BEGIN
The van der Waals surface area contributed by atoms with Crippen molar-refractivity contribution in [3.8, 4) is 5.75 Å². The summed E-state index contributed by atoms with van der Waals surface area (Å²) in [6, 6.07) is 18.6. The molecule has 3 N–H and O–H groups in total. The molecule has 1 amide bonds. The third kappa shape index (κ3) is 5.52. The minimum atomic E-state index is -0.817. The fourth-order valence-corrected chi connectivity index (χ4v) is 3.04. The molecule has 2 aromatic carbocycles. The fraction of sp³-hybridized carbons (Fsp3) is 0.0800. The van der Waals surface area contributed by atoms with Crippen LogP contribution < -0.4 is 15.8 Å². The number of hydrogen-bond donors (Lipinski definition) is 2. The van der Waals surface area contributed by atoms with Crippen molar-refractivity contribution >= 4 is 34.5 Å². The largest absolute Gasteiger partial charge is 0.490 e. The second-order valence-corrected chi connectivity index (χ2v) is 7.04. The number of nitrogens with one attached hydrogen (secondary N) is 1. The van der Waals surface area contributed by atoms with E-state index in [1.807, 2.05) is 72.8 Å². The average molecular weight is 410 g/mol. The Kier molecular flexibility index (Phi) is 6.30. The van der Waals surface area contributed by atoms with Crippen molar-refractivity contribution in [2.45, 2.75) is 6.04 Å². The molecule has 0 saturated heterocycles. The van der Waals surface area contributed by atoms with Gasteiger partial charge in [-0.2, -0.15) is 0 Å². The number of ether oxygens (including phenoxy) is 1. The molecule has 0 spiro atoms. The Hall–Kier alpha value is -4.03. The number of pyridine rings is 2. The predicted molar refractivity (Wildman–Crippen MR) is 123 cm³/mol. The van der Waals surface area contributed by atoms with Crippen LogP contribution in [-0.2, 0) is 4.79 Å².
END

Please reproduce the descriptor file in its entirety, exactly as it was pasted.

The van der Waals surface area contributed by atoms with Crippen molar-refractivity contribution in [3.8, 4) is 5.75 Å². The summed E-state index contributed by atoms with van der Waals surface area (Å²) in [6, 6.07) is 18.6. The molecule has 3 N–H and O–H groups in total. The molecule has 1 amide bonds. The third kappa shape index (κ3) is 5.52. The minimum atomic E-state index is -0.817. The fourth-order valence-corrected chi connectivity index (χ4v) is 3.04. The molecule has 2 aromatic carbocycles. The fraction of sp³-hybridized carbons (Fsp3) is 0.0800. The van der Waals surface area contributed by atoms with Crippen LogP contribution < -0.4 is 15.8 Å². The number of hydrogen-bond donors (Lipinski definition) is 2. The van der Waals surface area contributed by atoms with Crippen molar-refractivity contribution >= 4 is 34.5 Å². The largest absolute Gasteiger partial charge is 0.490 e. The second-order valence-corrected chi connectivity index (χ2v) is 7.04. The number of nitrogens with one attached hydrogen (secondary N) is 1. The van der Waals surface area contributed by atoms with E-state index in [1.807, 2.05) is 72.8 Å². The average molecular weight is 410 g/mol. The Kier molecular flexibility index (Phi) is 6.30. The van der Waals surface area contributed by atoms with Crippen molar-refractivity contribution in [2.45, 2.75) is 6.04 Å². The molecule has 0 saturated heterocycles. The van der Waals surface area contributed by atoms with Gasteiger partial charge in [-0.2, -0.15) is 0 Å². The number of ether oxygens (including phenoxy) is 1. The molecule has 0 spiro atoms. The Hall–Kier alpha value is -4.03. The number of pyridine rings is 2. The predicted molar refractivity (Wildman–Crippen MR) is 123 cm³/mol. The van der Waals surface area contributed by atoms with Crippen LogP contribution in [-0.2, 0) is 4.79 Å².